In the authors’ opinion, the SALT limit of $10,000 for married taxpayers is more unfair in light of MFJ returns where both spouses have income subject to state and local income taxes as two-earner married couples. Even though some states offer a small reduction in taxable income for all two-income couples who file jointly in consideration of the marriage penalty, it is not substantial in mitigating the impact.
Although the TCJA included some tax provisions that reduced the married tax penalty (as stated above), the $10,000 SALT limit disproportionately increases taxes on married taxpayers filing jointly due to the limit being the same for every filing status. In the spirit of mitigating the marriage penalty, the authors believe that Congress should consider raising the SALT limitation for married taxpayers filing jointly to make it more equitable.
SALT Cap Workarounds and Entity Choice
The SALT cap can also result in unfair treatment of trade or business income due to a taxpayer’s choice in the form of entity to transact their business activity (i.e., pass-through entity versus C corporation). A C corporation receives an unlimited deduction for state and local income taxes. Pass-through entities including S corporations, partnerships, and sole proprietorships, by virtue of the fact that there is no income tax at the entity level, do not receive this benefit. That same income flows through to the individual returns of the business owners, where it is subject to state and local income taxes and becomes subject to the SALT cap.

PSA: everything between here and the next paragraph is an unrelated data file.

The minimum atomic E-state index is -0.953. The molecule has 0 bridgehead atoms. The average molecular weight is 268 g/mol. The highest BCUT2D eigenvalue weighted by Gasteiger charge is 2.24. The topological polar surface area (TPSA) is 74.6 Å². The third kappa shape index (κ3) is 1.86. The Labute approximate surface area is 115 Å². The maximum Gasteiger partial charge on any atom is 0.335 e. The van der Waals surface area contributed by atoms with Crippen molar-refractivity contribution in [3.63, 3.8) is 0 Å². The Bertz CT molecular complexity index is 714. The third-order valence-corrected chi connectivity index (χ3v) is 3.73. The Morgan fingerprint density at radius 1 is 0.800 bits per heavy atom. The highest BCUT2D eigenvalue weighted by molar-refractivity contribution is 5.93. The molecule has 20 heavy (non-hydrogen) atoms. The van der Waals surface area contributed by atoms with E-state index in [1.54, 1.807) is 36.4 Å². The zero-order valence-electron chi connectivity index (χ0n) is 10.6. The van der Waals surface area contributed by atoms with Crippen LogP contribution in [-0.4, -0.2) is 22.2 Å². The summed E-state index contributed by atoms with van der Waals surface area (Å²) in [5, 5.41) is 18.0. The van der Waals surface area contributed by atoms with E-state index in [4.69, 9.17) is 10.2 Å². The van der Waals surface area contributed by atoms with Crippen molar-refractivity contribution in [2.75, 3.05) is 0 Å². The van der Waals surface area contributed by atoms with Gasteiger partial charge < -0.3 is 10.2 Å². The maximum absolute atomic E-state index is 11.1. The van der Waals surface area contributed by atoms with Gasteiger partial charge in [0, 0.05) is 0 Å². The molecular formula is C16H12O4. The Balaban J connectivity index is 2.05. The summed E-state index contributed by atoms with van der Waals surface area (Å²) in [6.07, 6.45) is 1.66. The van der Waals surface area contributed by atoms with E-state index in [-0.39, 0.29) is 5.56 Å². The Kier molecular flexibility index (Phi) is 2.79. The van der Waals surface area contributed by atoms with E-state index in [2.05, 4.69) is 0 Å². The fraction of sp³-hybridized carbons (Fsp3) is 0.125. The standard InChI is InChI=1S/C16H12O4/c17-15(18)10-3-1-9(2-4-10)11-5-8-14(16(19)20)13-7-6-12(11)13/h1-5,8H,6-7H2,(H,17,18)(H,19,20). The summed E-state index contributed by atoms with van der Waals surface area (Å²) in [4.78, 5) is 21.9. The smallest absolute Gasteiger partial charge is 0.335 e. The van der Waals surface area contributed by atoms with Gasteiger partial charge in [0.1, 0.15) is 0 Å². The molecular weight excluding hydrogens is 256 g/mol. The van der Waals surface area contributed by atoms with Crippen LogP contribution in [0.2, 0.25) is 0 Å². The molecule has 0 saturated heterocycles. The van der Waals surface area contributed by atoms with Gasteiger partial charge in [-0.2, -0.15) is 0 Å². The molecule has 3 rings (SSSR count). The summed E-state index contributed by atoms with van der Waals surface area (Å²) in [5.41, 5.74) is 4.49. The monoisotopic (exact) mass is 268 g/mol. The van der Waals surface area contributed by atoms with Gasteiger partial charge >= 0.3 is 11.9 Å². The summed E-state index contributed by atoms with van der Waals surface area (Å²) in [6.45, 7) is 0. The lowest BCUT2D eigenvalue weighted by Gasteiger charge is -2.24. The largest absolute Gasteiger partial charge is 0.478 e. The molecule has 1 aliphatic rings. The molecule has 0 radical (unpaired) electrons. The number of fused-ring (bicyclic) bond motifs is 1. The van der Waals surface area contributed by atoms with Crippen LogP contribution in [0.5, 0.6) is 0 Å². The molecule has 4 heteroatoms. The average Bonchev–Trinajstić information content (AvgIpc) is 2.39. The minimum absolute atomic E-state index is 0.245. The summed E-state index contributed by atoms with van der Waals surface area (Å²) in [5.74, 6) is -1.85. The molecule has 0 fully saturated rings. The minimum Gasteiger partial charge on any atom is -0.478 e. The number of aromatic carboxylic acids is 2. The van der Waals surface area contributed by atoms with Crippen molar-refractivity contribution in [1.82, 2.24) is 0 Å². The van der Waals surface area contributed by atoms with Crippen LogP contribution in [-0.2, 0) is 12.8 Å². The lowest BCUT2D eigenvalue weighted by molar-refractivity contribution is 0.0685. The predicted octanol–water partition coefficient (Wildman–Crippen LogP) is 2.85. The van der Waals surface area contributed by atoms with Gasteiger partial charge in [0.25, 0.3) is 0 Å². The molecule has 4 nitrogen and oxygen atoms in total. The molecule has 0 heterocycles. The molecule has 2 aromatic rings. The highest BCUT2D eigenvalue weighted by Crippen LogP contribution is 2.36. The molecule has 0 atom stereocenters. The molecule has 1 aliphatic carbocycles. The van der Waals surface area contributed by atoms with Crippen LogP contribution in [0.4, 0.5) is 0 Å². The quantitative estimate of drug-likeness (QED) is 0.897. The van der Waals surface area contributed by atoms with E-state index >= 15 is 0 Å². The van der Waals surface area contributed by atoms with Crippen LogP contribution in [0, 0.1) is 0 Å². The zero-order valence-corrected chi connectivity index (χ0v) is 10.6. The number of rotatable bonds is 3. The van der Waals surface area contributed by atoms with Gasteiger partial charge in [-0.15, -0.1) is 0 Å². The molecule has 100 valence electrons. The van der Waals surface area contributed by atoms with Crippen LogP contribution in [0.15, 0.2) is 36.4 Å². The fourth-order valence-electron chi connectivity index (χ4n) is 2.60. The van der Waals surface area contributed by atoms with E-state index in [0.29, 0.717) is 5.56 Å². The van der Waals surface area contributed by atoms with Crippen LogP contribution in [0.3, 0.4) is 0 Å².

In November 2020, the Department of the Treasury and the IRS released Notice 2020-75 announcing the intent “to issue proposed regulations to clarify that State and local income taxes imposed on and paid by a partnership or an S corporation on its income are allowed as a deduction by the partnership or S corporation in computing its non-separately stated taxable income or loss for the taxable year of payment.” Notice 2020-75 further states: “In enacting section 164(b)(6), Congress provided that ‘taxes imposed at the entity level, such as a business tax imposed on pass-through entities, that are reflected in a partner’s or S corporation shareholder’s distributive or pro rata share of income or loss on a Schedule K-1 (or similar form), will continue to reduce such partner’s or shareholder’s distributive or pro rata share of income as under present law. H.R. Rep. No. 115-466, at 260 n. 172 (2017).’” Based upon this language, certain states have enacted, or are in the process of enacting, legislation that would impose an entity-level tax on pass-through entities that would serve to reduce the non-separately stated taxable income or loss for the year of payment. For state income tax purposes, the state tax paid by the entity, which reduces non-separately stated taxable income or loss, must be added back for state and local income tax purposes on the individual owner’s income tax return.